As fans know, Iceman has dated Polaris, Opal Tanaka, and most recently, Kitty Pryde; all these relationships just sort of fizzled out, leading many fans to speculate over Bobby’s orientation. “Yeah, this part of his identity is going to effect the people around him, including some of his ex-girlfriends,” Grace said. “Part of the story and the adventures he has moving forward include the space where he does have a very touching interaction with one of the ladies, and we might have some more sprinkled in when it’s organic to the book. But that’s something that everyone can relate to, when you’re holding onto something for a long time, and that decision can have an impact on everyone around him.” (Who that first ex of Bobby’s is remains to be seen, but my money is on Kitty Pryde).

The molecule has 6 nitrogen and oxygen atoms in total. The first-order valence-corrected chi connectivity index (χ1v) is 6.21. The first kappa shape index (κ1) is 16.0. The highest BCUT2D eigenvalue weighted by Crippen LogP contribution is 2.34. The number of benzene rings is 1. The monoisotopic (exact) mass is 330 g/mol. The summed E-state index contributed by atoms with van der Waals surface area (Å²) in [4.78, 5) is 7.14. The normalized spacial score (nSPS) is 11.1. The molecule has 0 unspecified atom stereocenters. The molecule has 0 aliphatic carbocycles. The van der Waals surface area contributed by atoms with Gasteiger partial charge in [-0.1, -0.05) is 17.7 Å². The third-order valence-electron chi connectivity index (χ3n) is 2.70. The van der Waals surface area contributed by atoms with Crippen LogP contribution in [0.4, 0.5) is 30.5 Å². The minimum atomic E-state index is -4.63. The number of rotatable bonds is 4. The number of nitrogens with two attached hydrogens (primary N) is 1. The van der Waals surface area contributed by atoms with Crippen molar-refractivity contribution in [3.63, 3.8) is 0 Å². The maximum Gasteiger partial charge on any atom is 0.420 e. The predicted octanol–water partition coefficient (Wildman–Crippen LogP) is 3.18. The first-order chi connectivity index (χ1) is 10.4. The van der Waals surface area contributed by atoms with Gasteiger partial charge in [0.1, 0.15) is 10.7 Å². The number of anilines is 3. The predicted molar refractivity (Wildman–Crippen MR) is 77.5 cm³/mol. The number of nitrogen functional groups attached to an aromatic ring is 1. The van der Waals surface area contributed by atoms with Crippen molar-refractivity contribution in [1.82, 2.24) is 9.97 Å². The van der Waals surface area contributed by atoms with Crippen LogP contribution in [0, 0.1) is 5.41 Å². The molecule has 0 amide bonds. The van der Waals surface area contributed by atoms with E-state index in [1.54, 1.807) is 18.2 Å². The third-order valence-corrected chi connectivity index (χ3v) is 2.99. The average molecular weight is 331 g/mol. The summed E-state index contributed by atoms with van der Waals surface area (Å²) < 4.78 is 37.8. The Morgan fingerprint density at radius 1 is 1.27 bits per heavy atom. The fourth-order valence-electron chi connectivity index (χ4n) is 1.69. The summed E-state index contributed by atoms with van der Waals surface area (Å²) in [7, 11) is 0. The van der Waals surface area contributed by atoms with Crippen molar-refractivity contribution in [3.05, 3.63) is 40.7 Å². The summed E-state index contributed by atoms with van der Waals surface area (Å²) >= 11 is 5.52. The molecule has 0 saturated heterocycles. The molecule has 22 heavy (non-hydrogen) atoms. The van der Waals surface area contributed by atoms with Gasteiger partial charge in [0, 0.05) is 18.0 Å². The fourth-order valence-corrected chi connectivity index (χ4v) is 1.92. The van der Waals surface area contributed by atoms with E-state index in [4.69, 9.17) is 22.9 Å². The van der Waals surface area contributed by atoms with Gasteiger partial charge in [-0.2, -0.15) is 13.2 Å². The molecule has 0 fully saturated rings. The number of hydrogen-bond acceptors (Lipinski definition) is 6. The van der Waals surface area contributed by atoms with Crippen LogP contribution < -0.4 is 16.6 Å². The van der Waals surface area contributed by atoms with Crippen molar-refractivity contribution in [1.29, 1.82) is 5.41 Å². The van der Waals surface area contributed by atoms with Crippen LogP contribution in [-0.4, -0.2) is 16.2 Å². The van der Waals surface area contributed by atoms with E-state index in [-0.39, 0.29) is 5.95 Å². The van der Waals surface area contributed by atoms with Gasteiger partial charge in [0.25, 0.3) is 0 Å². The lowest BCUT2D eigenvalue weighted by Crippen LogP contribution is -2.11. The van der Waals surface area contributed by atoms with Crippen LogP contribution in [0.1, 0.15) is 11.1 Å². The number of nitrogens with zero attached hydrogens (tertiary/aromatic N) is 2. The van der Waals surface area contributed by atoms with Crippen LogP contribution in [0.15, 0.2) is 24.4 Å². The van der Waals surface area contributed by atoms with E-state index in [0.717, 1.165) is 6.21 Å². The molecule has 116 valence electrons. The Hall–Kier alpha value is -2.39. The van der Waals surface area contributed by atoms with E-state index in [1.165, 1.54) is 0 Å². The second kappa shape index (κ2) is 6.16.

"Fizzled"? Umm, how come Superman's affairs with Lori Lemaris and Lana Lang, Spider-Man's with Betty Brant, and Batman's with Silver St. Cloud and Vicky Vale, can peter out and they can remain heterosexual, but Iceman can't? There's plenty of characters whose affairs with a lover of the opposite sex came to an end, if not forever, and whose sexual orientation was never even remotely questioned, yet somehow Bobby Drake's an exception? I don't see the logic here. They're fully oblivious to Stan Lee's idea that the "illusion of change" is the best way to go about these serial fiction concepts, and new relations can be established while older ones can be renewed later, all for the sake of their "progressive" pandering.